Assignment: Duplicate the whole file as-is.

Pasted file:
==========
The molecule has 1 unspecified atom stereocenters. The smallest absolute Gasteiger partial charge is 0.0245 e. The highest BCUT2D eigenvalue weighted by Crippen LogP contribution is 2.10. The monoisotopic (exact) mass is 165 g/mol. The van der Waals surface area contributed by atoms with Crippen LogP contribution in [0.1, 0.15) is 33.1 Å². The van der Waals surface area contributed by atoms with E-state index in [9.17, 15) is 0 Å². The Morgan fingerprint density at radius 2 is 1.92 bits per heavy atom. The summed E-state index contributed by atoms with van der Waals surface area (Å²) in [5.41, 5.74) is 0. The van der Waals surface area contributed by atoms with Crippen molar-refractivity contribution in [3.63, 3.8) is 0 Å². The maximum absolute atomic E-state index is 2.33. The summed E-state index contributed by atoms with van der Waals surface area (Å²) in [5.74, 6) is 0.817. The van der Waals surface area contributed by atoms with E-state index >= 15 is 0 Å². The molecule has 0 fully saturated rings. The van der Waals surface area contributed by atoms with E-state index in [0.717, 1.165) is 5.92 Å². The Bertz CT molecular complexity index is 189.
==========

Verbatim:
The molecule has 1 unspecified atom stereocenters. The smallest absolute Gasteiger partial charge is 0.0245 e. The highest BCUT2D eigenvalue weighted by Crippen LogP contribution is 2.10. The monoisotopic (exact) mass is 165 g/mol. The van der Waals surface area contributed by atoms with Crippen LogP contribution in [0.1, 0.15) is 33.1 Å². The van der Waals surface area contributed by atoms with E-state index in [9.17, 15) is 0 Å². The Morgan fingerprint density at radius 2 is 1.92 bits per heavy atom. The summed E-state index contributed by atoms with van der Waals surface area (Å²) in [5.41, 5.74) is 0. The van der Waals surface area contributed by atoms with Crippen molar-refractivity contribution in [3.63, 3.8) is 0 Å². The maximum absolute atomic E-state index is 2.33. The summed E-state index contributed by atoms with van der Waals surface area (Å²) in [5.74, 6) is 0.817. The van der Waals surface area contributed by atoms with E-state index >= 15 is 0 Å². The molecule has 0 fully saturated rings. The van der Waals surface area contributed by atoms with E-state index in [0.717, 1.165) is 5.92 Å². The Bertz CT molecular complexity index is 189.